It reached deeper into the Muslim-friendly travel market by leading a $1.5 million series A round for Pakistan’s biggest online travel agency, Sastaticket, last November.
“Halal travel is huge. There’s a lot of space to grow in halal travel, and [Sastaticket] is growing at 100 percent a year. Travel and e-commerce are always the first ones to boom in the [overall] tech space, and that’s what we are seeing in TaqwaTech, too,” Taraec said.
Sastaticket whetted Gobi’s appetite for investments in Pakistan and in April, the VC firm signed a partnership with Lahore-base Fatima Ventures to launch a $20 million fund for early stage tech start-ups in the country.
INVESTMENTS IN FINTECH
Islamic finance is also represented in Gobi’s portfolio with Singaporean online charity platform SimplyGiving, though the vice-president doesn’t appear overly enthused about the potential of the overall segment.
Taraec has a clear focus on what he currently wants from Islamic fintech.
“With ICOs and halal bitcoins, I don’t see value in that, to be honest. I tend to steer away from companies that come up with a halal take on blockchain,” he said.
“We may not be into Islamic bitcoin, but there is a lot of opportunity there. We just need start-ups to start getting into it.”
Peer-to-peer financing’s star is on the ascent in Malaysia, where the securities regulator has issued draft guidelines to govern the segment and the finance ministry announced an allocation of 50 million ringgit to co-invest in equity crowdfunding and P2P financing campaigns. Gobi, however, is waiting for evidence that it is a worthwhile segment before diving in.
“Indonesia has just exploded in terms of P2P. But recently there have been too many players trying to tackle this space,” said Taraec.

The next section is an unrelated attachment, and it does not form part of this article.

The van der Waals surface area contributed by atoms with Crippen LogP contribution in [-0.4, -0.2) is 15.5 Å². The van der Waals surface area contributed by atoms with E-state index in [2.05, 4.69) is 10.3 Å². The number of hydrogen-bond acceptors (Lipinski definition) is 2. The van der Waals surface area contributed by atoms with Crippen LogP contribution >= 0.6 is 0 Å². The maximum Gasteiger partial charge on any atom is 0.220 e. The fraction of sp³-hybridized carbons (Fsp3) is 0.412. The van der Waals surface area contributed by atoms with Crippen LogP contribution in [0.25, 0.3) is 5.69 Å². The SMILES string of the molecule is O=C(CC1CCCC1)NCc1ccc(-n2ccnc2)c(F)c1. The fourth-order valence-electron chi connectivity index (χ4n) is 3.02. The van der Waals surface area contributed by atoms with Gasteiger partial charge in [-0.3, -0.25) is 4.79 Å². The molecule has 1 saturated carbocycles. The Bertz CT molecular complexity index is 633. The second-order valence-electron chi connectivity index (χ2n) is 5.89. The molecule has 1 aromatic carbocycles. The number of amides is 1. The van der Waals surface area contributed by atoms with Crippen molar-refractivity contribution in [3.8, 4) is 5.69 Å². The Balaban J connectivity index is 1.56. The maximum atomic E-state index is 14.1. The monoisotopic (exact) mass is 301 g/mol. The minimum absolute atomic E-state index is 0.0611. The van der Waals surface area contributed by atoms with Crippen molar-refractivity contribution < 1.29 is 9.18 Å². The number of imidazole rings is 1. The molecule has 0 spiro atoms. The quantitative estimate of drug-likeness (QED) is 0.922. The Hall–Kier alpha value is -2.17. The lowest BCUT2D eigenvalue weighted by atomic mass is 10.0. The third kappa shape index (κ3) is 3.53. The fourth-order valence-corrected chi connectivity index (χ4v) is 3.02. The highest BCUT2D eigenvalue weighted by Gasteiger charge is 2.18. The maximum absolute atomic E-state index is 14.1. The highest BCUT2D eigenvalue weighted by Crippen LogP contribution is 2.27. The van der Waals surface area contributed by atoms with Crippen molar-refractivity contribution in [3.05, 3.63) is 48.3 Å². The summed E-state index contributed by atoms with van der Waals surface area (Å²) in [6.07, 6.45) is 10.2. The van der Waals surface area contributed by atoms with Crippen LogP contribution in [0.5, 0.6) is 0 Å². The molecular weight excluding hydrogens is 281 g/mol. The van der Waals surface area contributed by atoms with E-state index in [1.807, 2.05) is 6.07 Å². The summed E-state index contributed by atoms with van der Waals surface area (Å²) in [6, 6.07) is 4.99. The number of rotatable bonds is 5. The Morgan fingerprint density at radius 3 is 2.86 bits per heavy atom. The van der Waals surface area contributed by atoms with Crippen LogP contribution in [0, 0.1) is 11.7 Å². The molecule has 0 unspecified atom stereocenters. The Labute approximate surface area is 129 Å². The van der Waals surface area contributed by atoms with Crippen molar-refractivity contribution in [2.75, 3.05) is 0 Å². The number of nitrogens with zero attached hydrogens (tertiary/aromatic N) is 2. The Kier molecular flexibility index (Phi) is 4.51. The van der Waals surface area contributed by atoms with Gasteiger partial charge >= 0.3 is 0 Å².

“You don’t see many in Malaysia, though, but we are eyeing a few. Internally, we have put a hold on P2P financing plays in Indonesia, conventional and Islamic.”
When pressed, he conceded that Islamic P2P might be interesting “to a certain extent”, on the back of Malaysia giving its first licence to a Shariah-compliant operation, Singapore-based Ethis Ventures, in May.
With regulations being formalised, and the P2P approach lending itself well to Islamic social finance fundraising, it is a segment being talked about in VC circles elsewhere, but on the whole Taraec doesn’t seem convinced.
“When our Securities Commission starts issuing regulations for crowdfunding, everyone thinks it’s the next big thing. But where are we with crowdfunding?
“The volume of people getting onto platforms here is miniscule. Yes, there’s buzz around it, but let’s take a step back first: if it proves to be successful, then that’s when we will put in our bucks. With all these regulations and the SC coming up with this and that, it’s not real for us until we see it happen.”
MALAYSIA’S ISLAMIC NICHE
Though Gobi’s TaqwaTech approach centres on bringing start-ups from other countries to Malaysia, it is doing so long after the country lost the war of attraction for start-ups to Singapore.
Taraec, who is Malaysian, accepts this, but recognises the need for Malaysia to charge forward and specialise in the digital Islamic economy.
“From a Malaysia perspective, we have definitely lost to Singapore. That’s something we have to concede. Singapore has won,” he said.
“But there are niche markets that we can still be a leader in, and that’s on the Islamic side. We’ve proved that with food processing, sukuk financing, and we can also do that with Islamic tech.”
(Reporting by Richard Whitehead; Editing by Emmy Abdul Alim firstname.lastname@example.org)